Making the World a More Hostile Place: Honor Endorsement and the Hostile Attribution Bias

Stephen Foster, Jarrod E. Bock, Mauricio Carvallo

Research output: Contribution to journalArticlepeer-review

Abstract

Objective: Prior research has sought to understand factors which facilitate aggression in cultures of honor but has focused primarily on objective reputation threats as the primary contributor. The current research investigates the extent to which honor norms may be linked with hostile attribution bias, a perceptual bias in how individuals perceive ambiguous scenarios, as well as how this might contribute to aggressive outcomes commonly found in the honor literature. Method: One thousand eight hundred thirty-one participants across two studies (one preregistered) and three sources of data completed measures on their anticipated anger, aggression, and attributions of hostility in hypothetical benign, ambiguous, and hostile scenarios. Some participants also completed measures of a word-sentence association paradigm to assess participant’s access to hostile cognitions. Results: Analyses revealed significant indirect effects from honor endorsement to a latent aggression outcome through attributions of hostility and anticipated anger. Interestingly, significant effects were found in all three conditions (benign, ambiguous, and hostile) in Study 2. A significant link between honor endorsement and Hostility Association scores was only found in participants living in a culture of honor region. Conclusions: Findings suggest that honor-endorsing individuals may be more likely to interpret benign and ambiguous scenarios as inherently hostile, thus contributing to their propensity for aggressive responding. Prevention may lie in intervening during socialization processes, and implications suggest hostile attribution bias may play a role in domestic violence and support for other forms of violent behavior.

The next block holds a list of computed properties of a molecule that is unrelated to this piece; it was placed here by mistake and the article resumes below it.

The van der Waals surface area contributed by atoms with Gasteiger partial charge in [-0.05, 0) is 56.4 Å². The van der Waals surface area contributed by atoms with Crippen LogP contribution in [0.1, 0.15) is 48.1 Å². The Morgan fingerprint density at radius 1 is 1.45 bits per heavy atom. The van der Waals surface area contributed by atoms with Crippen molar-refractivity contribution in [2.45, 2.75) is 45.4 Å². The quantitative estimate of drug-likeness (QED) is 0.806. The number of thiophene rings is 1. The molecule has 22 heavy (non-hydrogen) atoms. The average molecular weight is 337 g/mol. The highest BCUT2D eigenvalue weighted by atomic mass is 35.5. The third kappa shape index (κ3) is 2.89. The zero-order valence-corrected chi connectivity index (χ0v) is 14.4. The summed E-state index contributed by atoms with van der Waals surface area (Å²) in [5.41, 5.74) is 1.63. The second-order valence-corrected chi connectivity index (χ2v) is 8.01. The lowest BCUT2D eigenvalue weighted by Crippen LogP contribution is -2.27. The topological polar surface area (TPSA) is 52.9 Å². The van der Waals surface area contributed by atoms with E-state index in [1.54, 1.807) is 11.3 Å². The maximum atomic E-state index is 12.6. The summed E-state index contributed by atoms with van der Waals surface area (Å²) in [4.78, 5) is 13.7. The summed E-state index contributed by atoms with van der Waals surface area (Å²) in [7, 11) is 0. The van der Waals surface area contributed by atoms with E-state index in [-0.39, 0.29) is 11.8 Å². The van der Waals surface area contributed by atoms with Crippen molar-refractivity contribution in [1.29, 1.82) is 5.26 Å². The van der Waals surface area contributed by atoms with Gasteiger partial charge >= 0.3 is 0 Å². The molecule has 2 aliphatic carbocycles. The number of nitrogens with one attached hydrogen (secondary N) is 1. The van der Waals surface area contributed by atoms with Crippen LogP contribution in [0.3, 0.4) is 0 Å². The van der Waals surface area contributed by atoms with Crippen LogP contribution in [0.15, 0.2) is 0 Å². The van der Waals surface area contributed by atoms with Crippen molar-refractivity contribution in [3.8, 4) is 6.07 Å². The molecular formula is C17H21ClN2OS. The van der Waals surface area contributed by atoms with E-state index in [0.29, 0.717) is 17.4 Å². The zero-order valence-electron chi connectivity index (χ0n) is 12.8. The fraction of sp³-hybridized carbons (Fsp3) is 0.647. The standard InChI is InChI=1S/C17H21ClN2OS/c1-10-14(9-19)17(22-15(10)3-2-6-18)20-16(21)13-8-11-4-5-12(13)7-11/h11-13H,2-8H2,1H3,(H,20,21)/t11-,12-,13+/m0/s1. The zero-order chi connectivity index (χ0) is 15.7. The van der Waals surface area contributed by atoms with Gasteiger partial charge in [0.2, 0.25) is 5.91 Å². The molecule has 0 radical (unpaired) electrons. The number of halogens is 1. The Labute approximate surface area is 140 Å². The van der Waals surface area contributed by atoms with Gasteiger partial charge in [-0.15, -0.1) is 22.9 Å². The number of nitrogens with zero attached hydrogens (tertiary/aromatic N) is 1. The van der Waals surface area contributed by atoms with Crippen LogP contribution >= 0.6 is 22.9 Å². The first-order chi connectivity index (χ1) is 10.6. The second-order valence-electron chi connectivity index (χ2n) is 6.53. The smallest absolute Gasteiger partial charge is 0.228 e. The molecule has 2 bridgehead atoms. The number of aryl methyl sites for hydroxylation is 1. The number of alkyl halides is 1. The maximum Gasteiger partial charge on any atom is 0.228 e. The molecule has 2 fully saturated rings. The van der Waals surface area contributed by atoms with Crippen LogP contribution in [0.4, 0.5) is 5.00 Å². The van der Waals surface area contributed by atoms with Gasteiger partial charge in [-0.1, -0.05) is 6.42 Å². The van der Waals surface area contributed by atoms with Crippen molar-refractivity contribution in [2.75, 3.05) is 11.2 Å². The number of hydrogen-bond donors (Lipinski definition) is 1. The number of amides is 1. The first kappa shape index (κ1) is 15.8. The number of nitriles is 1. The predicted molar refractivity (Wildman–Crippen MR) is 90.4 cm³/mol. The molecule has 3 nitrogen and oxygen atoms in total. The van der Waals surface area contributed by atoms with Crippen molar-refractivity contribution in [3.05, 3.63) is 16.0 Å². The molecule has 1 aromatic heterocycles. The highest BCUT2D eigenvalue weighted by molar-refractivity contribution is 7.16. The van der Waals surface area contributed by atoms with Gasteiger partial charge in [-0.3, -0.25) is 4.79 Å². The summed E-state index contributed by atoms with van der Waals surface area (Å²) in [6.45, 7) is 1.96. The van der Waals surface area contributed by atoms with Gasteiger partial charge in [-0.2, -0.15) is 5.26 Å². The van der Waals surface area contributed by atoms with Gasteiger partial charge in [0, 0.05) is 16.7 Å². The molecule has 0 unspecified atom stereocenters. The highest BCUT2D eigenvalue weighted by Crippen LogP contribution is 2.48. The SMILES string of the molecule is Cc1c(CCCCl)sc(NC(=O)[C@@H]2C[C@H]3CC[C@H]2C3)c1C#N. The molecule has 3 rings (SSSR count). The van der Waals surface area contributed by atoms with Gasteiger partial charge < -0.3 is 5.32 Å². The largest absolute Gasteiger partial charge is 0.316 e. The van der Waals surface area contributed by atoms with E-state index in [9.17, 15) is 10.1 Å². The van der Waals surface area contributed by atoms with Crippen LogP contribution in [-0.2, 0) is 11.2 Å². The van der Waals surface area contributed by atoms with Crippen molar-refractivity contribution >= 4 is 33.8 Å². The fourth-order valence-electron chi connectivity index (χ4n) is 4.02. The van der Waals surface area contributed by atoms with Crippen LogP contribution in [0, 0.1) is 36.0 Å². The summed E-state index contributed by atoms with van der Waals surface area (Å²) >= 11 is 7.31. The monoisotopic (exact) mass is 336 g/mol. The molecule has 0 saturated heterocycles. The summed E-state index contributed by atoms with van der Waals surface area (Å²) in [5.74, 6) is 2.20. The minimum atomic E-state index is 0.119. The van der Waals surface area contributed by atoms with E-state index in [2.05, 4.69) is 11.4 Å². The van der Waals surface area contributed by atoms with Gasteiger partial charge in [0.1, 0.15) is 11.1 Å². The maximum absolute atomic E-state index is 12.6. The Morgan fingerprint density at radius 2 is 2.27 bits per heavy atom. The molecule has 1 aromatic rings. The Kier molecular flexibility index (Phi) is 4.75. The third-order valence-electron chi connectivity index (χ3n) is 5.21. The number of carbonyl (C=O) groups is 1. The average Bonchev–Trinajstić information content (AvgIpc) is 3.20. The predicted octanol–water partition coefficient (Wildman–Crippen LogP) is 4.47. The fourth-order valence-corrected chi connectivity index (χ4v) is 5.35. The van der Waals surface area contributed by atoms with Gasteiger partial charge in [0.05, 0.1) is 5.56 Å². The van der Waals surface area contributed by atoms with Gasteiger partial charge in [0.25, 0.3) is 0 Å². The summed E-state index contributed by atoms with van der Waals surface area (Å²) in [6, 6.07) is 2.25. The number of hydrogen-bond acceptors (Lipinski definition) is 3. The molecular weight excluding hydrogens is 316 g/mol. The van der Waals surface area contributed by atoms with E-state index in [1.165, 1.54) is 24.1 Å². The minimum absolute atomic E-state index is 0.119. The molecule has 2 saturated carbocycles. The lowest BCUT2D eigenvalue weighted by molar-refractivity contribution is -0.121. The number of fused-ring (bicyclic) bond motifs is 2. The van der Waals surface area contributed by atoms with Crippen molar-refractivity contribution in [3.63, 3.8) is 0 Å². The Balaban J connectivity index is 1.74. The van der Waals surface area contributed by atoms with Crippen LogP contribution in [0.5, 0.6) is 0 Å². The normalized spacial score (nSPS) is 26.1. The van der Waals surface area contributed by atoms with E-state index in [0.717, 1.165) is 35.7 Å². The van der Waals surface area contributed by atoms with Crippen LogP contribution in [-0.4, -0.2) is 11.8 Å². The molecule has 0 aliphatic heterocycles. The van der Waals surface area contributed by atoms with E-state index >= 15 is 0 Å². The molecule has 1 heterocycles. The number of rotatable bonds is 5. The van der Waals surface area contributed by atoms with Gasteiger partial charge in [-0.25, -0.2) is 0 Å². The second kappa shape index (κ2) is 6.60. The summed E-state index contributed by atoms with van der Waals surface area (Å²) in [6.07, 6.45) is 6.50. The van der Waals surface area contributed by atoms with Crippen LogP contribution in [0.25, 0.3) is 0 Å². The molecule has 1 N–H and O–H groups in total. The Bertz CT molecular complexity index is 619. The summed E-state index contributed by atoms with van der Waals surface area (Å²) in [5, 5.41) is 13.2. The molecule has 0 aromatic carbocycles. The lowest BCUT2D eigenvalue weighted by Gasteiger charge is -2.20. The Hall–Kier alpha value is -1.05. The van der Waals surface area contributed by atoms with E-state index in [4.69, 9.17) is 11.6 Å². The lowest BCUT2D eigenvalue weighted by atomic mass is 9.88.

Original languageEnglish (US)
Pages (from-to)87-96
Number of pages10
JournalPsychology of Violence
Volume14
Issue number2
DOIs
StatePublished - Dec 14 2023

All Science Journal Classification (ASJC) codes

  • Social Psychology
  • Health(social science)
  • Applied Psychology

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